Thirty years ago, Maverick, Goose, Iceman, and the rest of the Top Gun crew hit theaters around the world, thrilling audiences with high-speed fighter-jet sequences, shirtless-denim combo volleyball competitions, and an unforgettable soundtrack with contributions from the likes of Kenny Loggins and Berlin. Just about everything in Top Gun seems unbelievable, but, as TIME reports, there is some real military history behind the film.
First and foremost, the movie raised the profile of “TOPGUN” the real nickname of the Navy Fighter Weapons School that admitted its first class in1969 — at the height of the Vietnam War — after a 1968 study found that U.S. pilots lacked sufficient aerial-combat training. The story, named the “Ault Report” after author Capt. Frank “Whip” Ault, it was “a sweeping review of fighter system performance covering logistics, training and operations and is credited with raising the air combat kill ratio” from two Vietnamese planes downed for every American plane lost “to more than 12.1,” according to the Navy.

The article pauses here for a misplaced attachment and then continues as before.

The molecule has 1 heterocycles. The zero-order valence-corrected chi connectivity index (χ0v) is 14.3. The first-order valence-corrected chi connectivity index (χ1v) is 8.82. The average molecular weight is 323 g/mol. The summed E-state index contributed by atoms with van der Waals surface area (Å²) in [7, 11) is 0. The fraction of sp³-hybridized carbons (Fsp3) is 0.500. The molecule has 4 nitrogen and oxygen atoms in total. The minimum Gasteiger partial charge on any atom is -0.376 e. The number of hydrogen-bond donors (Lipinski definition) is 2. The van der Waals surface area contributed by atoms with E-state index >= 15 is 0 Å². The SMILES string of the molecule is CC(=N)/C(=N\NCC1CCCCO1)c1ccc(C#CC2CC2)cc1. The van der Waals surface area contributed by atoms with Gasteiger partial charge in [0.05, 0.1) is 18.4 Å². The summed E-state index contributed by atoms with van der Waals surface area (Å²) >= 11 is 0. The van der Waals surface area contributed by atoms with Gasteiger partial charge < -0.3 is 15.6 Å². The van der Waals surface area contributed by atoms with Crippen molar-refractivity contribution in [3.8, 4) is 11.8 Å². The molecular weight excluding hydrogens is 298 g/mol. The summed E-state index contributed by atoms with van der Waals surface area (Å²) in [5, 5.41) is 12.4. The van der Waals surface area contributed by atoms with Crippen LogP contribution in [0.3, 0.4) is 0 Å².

In preparing for his role, Tom Cruise shadowed these elite pilots at the school’s headquarters, which were in Miramar in San Diego at the time, and told TIME that an instructor told him that there were “only four jobs in the world worth having: an actor, a rock star, a jet fighter pilot and President.'” Kelly McGillis shadowed the woman who inspired the role, Christine Fox, a 30-year-old civilian employee of the Center for Naval Analyses, who, in 2013, went on to become the highest-ranking woman ever to serve in the Department of Defense when President Barack Obama appointed her to replace current DoD Secretary Ash Carter as acting deputy defense secretary.
Head over to TIME to read about the impact Top Gun had on the public's opinion of the military.
Feature image via Paramount Pictures